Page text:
The second option orients the station north/south on 41st (good) but instead of being on an arterial, cuts through the neighborhood at an angle which requires the line to impact the most existing housing of all the proposed alignments. Though we prioritize transit and future transit riders above all other concerns – we can understand why people would not be excited about this option.
With those things in mind, we’d like to put forth a third, “mix and match,” alignment that addresses the weaknesses of both options.
The new elevated option would follow the Fauntleroy alignment to Alaska but take a sharp turn onto 41st. Though sharp turns are generally not ideal, they are part systems worldwide (check out the NYC Subway south of Central Park) and one right next to a station where the train will already be moving slowly will have minimal impacts on operations.
We need to think about the future when making an investment of this scale. Looking at the Sound Transit’s HCT study work, an elevated line to the south of The Junction is likely to be a better investment in terms of capital cost per weekday rider than the line to The Junction itself. It would be an entirely separate process, but see C5 (pages 10-11) in the HCT study for a sense of what that extension could be and how it would perform.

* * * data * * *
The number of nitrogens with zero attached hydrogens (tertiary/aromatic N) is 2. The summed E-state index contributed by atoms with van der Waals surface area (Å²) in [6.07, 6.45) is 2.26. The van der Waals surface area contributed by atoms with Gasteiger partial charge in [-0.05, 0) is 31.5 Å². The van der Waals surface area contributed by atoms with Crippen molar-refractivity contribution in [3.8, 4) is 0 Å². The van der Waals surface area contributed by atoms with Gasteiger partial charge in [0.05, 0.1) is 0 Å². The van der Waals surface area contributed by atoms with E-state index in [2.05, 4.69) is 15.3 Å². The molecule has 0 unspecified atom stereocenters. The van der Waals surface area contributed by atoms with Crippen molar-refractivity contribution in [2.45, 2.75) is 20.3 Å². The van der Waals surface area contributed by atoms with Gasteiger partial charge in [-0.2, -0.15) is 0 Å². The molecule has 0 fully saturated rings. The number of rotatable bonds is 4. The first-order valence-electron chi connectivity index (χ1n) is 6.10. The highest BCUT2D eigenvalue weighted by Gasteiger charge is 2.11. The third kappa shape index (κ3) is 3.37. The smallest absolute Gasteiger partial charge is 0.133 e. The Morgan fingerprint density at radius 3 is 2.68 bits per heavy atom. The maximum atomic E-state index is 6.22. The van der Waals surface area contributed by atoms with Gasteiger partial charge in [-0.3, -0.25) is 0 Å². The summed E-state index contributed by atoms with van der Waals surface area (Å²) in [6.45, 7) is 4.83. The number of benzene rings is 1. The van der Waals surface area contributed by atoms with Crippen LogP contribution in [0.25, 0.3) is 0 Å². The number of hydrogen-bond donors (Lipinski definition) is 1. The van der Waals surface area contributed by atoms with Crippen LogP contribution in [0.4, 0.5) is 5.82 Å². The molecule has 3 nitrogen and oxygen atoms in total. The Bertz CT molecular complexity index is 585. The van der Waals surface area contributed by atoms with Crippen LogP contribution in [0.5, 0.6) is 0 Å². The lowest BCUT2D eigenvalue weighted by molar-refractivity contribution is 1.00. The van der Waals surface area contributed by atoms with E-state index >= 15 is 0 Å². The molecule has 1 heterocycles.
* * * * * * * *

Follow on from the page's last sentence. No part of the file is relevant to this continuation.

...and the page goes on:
It is our strong opinion that funding a West Seattle tunnel is both a poor use of transit funding and, to put it bluntly, not going to happen. It’s time to look past that distraction and find an elevated option that works for West Seattle transit riders – both now and in the future.
You have until April 2nd to comment on the ST3 level 3 options online. Join us in urging the Sound Transit board to advance an elevated West Seattle option designed for future expansion.
We’re finally here: ST3 Planning level 3 is where we cut everything but two options and send those on for an environmental impact study. Those options will include a high end options that relies on local funding an an affordable option that doesn’t. At this point, our primary concern is with the low end options. There is a conversation to be had in the future about whether spending $1.9B on high end ST3 options makes sense and where the money will come from, but that’s a topic for another day.